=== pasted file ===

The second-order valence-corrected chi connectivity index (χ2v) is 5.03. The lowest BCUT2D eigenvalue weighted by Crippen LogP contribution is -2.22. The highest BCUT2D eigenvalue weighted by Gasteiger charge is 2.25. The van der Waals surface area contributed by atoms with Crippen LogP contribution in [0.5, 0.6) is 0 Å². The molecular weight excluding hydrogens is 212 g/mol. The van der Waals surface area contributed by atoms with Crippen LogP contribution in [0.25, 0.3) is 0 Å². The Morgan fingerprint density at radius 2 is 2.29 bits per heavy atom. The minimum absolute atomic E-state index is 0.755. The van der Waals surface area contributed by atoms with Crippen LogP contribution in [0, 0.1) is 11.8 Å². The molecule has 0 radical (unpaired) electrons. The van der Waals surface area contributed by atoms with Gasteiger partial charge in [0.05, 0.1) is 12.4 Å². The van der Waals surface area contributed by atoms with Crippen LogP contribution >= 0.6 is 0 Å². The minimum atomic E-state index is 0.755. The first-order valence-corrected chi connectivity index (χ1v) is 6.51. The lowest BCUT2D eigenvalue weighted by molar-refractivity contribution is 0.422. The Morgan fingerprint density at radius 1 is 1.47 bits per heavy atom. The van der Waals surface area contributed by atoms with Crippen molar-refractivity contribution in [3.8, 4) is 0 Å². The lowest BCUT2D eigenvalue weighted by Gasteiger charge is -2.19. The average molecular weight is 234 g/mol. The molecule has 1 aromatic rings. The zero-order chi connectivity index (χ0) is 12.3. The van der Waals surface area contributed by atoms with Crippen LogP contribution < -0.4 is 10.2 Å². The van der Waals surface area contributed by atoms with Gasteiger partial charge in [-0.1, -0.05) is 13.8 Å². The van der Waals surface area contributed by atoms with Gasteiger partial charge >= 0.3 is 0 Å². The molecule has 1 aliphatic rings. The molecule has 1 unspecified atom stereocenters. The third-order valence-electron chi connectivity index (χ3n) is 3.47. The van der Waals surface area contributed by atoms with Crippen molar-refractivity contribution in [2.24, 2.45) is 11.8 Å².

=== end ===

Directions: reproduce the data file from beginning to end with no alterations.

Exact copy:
The second-order valence-corrected chi connectivity index (χ2v) is 5.03. The lowest BCUT2D eigenvalue weighted by Crippen LogP contribution is -2.22. The highest BCUT2D eigenvalue weighted by Gasteiger charge is 2.25. The van der Waals surface area contributed by atoms with Crippen LogP contribution in [0.5, 0.6) is 0 Å². The molecular weight excluding hydrogens is 212 g/mol. The van der Waals surface area contributed by atoms with Crippen LogP contribution in [0.25, 0.3) is 0 Å². The Morgan fingerprint density at radius 2 is 2.29 bits per heavy atom. The minimum absolute atomic E-state index is 0.755. The van der Waals surface area contributed by atoms with Crippen LogP contribution in [0, 0.1) is 11.8 Å². The molecule has 0 radical (unpaired) electrons. The van der Waals surface area contributed by atoms with Gasteiger partial charge in [0.05, 0.1) is 12.4 Å². The van der Waals surface area contributed by atoms with Crippen LogP contribution >= 0.6 is 0 Å². The minimum atomic E-state index is 0.755. The first-order valence-corrected chi connectivity index (χ1v) is 6.51. The lowest BCUT2D eigenvalue weighted by molar-refractivity contribution is 0.422. The Morgan fingerprint density at radius 1 is 1.47 bits per heavy atom. The van der Waals surface area contributed by atoms with Crippen molar-refractivity contribution in [3.8, 4) is 0 Å². The lowest BCUT2D eigenvalue weighted by Gasteiger charge is -2.19. The average molecular weight is 234 g/mol. The molecule has 1 aromatic rings. The zero-order chi connectivity index (χ0) is 12.3. The van der Waals surface area contributed by atoms with Crippen LogP contribution < -0.4 is 10.2 Å². The van der Waals surface area contributed by atoms with Gasteiger partial charge in [-0.1, -0.05) is 13.8 Å². The van der Waals surface area contributed by atoms with Gasteiger partial charge >= 0.3 is 0 Å². The molecule has 1 aliphatic rings. The molecule has 1 unspecified atom stereocenters. The third-order valence-electron chi connectivity index (χ3n) is 3.47. The van der Waals surface area contributed by atoms with Crippen molar-refractivity contribution in [2.24, 2.45) is 11.8 Å².